Programmers are very similar to chefs. We both use algorithms/recipes, and tools to build them. Many programmers suffer from similar issues to chefs. They know how to code in one family of languages – C, or maybe Java, Objective-C? But their programming knowledge suffers from a lack of breadth. Do they know how to code in a language family that is not derived from C? What about Fortran, Cobol, Ada? Awk, Pascal, Modula-2? Julia, Rust? Exploring new languages helps make you a better programmer. Writing Cobol programs may not be everyone’s cup-of-tea, BUT a basic understanding of the language provides a better understanding of programming in the large.

The concepts of a programming language are universal. An if statement in any language has roughly the same syntax, it does the same thing. It is usually the intricacies of a language which differentiate them: how they store and deal with arrays, do they have a built-string data types, pointers?

Bottom line? Learn a bunch of programming languages, it will make you a better programmer.

Origins of the for loop

Where did the for loop come from?

ALGOL 58 introduced a for statement of the form:

for i := base (increment) limit

This closely resembled a loop structure in Rutishauser’s programming language Superplan, developed in the early 1950s. His loop used “=” instead of “:=”, and the German keyword Für in place of for. Algol 60 modified this slightly, replacing the parentheses with keywords:

for i := base step increment until limit do

Fortran I went another route instead of the for loop: do. The functionality was the same, but it might have evolved this way to differentiate it from Algol58.

    do 10 i = base, limit, step
10  statement

After the early years, many languages adopted the use of either of these renditions. BASIC adopted for, PL/I adopted do, and COBOL created it’s own variant using the keyword PERFORM. By 1970, the for loop had become the norm, edging out do. C, Pascal, and Ada all adopted some variant of the for loop.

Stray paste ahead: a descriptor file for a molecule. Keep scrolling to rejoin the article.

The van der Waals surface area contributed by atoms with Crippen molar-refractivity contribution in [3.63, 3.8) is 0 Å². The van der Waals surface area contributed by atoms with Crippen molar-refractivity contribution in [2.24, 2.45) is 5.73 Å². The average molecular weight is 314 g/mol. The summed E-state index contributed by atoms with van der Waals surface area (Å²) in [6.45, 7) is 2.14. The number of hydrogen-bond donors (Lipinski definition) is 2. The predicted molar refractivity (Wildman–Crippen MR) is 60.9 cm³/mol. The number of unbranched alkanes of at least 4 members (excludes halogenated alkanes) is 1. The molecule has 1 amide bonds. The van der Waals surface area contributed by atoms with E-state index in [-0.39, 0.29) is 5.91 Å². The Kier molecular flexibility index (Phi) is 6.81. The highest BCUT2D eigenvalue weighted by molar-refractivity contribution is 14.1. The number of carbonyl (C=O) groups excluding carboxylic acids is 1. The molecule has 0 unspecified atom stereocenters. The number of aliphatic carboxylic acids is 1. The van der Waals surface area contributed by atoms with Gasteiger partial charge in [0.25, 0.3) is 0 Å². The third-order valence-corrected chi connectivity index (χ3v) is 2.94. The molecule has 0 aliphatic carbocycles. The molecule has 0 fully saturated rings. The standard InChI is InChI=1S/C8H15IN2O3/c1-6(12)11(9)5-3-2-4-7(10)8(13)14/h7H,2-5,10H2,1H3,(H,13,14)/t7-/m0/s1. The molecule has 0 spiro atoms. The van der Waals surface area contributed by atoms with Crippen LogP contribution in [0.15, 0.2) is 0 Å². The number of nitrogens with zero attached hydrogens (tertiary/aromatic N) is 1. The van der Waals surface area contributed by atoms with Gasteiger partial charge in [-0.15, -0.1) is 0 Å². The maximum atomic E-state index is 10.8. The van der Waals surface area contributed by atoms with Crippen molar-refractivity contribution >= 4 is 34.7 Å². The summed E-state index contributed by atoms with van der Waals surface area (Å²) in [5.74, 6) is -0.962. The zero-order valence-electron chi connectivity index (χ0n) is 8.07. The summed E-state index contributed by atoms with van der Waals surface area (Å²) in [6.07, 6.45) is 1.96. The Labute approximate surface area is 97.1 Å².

What’s with the “dangling” else?

One of the problems novice programmers are faced with is syntactic ambiguities such as the dangling-else problem, sometimes known as the hanging else. Dangling-else really just means that an optional else clause in a nested conditional structure becomes ambiguous. The original of the dangling else dates back to the design of the language ALGOL 60 which introduced the notion of two forms of the conditional if statement:

if expr then S1
if expr then S1 else S2

This was an unfortunate sequence of events, because it gave rise to inherent ambiguities in the code when nested statements were used. Consider the following piece of code:

if expr1 then if expr2 then S1 else S2

This can be interpreted one of two ways:

if expr1 then (if expr2 then S1 else S2)


if expr1 then (if expr2 then S1) else S2

Or course the compiler will interpret it the way it was designed to, which may or may not gel with how the algorithm has been designed. We associate the dangling else predominantly with C, however it exists in other languages. Pascal for example had a similar issue. Java, C++, all seem to be afflicted. Many of the languages that avoided the dangling-else, did so with the use of explicit end markers.